Welllll, apparently I didn't *have* to be back at the hostel by 11, because when I woke up there were at least three more people in the room than when I went to sleep. If I'd stayed out with those folk it probably would have been completely out of line, though.

On the ride back, unlike when I did this round-trip in one day, I was able to make the whole stretch on Mountain Charlie Road only stopping once, and that stop only to take a really awesome picture. There are several really awesome pictures to take along the road, but I was really feeling awesome and didn't want to stop. So I just picked my favorite view and snapped a few pictures there. It's not that I'm in better shape than then (I'm actually in far worse shape), it's just that that stretch of road is much more feasible with 10 miles behind you instead of 50.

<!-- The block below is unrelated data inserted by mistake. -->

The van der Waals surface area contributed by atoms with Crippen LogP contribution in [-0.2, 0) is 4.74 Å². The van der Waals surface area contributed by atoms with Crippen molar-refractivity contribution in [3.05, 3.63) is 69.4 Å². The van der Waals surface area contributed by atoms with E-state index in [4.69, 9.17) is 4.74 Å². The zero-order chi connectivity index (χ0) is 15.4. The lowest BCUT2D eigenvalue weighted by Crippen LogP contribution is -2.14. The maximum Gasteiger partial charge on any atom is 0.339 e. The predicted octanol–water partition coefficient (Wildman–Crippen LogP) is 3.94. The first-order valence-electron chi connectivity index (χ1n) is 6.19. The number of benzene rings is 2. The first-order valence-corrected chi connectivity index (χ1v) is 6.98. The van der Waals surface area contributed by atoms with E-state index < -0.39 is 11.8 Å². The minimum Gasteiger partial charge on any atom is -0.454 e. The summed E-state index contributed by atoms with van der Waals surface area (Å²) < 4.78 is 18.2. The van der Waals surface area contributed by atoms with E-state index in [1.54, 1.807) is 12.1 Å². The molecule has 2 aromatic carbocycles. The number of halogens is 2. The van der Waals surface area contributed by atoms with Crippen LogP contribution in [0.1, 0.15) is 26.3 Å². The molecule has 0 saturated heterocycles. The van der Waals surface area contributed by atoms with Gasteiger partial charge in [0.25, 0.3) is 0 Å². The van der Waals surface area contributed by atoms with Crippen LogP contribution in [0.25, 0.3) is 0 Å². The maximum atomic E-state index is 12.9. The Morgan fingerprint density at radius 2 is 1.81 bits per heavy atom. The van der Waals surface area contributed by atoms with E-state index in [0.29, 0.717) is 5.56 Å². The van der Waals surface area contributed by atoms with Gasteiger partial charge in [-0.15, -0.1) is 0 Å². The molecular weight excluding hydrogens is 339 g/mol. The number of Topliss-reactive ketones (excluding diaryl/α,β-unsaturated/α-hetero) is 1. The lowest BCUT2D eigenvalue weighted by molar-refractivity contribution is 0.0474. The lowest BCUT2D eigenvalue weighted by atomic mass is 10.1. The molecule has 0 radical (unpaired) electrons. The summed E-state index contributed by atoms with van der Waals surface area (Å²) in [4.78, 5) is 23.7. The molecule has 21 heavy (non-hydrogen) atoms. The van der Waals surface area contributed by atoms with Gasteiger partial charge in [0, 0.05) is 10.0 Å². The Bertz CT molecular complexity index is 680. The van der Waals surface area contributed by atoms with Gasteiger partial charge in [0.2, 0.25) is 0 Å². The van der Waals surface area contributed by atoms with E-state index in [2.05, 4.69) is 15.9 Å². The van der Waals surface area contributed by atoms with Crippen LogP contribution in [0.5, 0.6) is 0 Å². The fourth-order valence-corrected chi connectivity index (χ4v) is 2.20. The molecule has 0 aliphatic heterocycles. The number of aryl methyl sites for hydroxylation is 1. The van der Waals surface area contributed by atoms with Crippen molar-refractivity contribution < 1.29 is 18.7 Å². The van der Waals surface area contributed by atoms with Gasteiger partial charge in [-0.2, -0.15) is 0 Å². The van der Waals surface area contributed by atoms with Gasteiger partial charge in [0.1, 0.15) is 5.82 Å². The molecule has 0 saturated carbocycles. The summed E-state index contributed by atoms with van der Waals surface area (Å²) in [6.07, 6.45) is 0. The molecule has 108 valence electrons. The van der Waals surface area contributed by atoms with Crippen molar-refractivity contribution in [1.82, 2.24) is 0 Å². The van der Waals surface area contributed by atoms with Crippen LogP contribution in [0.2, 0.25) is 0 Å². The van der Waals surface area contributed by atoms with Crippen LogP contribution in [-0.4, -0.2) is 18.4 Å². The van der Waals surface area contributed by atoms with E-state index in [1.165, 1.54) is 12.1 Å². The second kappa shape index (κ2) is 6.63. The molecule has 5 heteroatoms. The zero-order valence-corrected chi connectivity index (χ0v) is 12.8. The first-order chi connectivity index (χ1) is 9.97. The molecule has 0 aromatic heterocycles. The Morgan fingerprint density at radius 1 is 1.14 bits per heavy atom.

Monday, May 14, 2007

Local Business

A while ago I put in a reservation to rent a moving truck from Budget, which has a pick-up/drop-off location in a gas station that's across the driveway from my apartment. I made the reservation online because I was doing price comparisons. When John found out that he could take all my furniture, I had to cancel the reservation. So I walked over to the gas station and asked the attendant about it. She told me to call Budget's national number. The call was quick and went smoothly.

So if I'd just called the number instead of going over to the station in the first place I could have made and canceled a transaction with a business located not 40 feet from where I'm sitting right now without actually interacting with anyone there.